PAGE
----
A roundup of what’s happening around the state:
THE FRONT LINES
Beaumont Health and Henry Ford Health System in southeastern Michigan said they were caring for more than 1,000 COVID-19 patients at their 13 hospitals. Operating rooms were being converted into intensive care units and clinics had been turned into rooms for patients needing other medical care.
“The numbers are changing and increasing even in two-hour intervals,” said Bob Riney, chief operating officer at Henry Ford, whose flagship hospital is in Detroit.
Dr. Betty Chu, of Henry Ford, predicted an “upcoming surge.”
Beaumont chief executive John Fox called on the state to invoke its power to balance care across eight regions in the state.
‘We can’t have people drive by a hospital that may have 10% in capacity … for ventilators or other things COVID patients need and then pull up into an ER of a hospital that’s supersaturated,” Fox said.
In western Michigan, where cases so far are significantly lower, Grand Rapids-based Spectrum Health said it has room if the region gets a burst of patients.
For most people, the coronavirus causes mild or moderate symptoms, such as fever and cough that clear up in two to three weeks. For some, especially older adults and people with existing health problems, it can cause more severe illness, including pneumonia, or death.
Whitmer told MSNBC late Wednesday that Michigan is “at the beginning of the curve. We’re nowhere even near the apex. It is a dire situation right now. That’s why we’re calling on our residents to do their part by staying home.”
Michigan’s Unemployment Insurance Agency, where claims for jobless benefits rose 21-fold last week to nearly 109,000, said people were getting a busy signal and its website was slowing down at times. The agency said applying online during off-peak hours, 8 p.m. to 8 a.m, will expedite the process. The deadline to apply has been extended from 14 to 28 days.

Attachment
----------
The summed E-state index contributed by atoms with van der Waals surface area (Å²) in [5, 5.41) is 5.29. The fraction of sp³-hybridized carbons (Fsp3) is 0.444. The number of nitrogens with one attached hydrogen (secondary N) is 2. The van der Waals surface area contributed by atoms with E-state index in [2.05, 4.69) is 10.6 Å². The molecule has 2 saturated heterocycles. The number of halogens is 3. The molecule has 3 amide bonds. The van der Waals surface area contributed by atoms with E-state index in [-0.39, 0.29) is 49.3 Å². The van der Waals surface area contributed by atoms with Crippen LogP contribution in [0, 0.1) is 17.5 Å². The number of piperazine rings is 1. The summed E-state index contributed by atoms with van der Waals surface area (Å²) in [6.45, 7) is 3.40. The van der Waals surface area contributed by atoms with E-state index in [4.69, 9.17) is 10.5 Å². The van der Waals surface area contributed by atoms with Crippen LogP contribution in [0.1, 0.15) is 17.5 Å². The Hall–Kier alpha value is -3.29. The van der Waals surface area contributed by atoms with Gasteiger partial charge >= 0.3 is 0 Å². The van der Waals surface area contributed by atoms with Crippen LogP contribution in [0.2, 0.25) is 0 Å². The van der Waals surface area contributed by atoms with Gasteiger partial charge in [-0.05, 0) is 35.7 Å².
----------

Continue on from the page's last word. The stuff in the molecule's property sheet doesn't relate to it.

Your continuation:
Just last week, Detroit police Capt. Jonathan Parnell was talking to reporters about a death at a school pool. On Wednesday, the police chief announced that Parnell had become the second member of the department to die of COVID-19.
Chief James Craig said 331 officers and 70 civilian police employees have been quarantined since the outbreak. Detroit residents make up 30% of Michigan’s coronavirus cases.
“We anticipate we’re going to lose a lot more of our citizens,” Mayor Mike Duggan said. He later announced that a drive-up site would open Friday at the former state fairgrounds that could run 400 tests per day. A Quicken Loans call center will handle appointments.
Also, a worker at the Fiat Chrysler assembly plant in Warren died Wednesday of a COVID-19-related illness, the United Auto Workers said. The worker was a UAW member, the statement said.
A company near Grand Rapids that makes work stations has shifted production to make hundreds of carts for ventilators, which help desperate COVID-19 patients to breathe. Altus Inc. is hiring people and adding shifts. “Our entire team has stepped up, working long hours and weekends to ensure we can quickly get these much-needed products into hospitals,” said chief executive Craig VanderHeide.
The high school principal at Grand Traverse Academy in Traverse City used the drive-thru at a Culver’s Restaurant to deliver good news: employee Kaitlyn Watson is the 2020 valedictorian. “I know we have to stay 6 feet away so I can’t give you a hug,” Michelle Floering said in a moment caught on video.
Eggert reported from Lansing.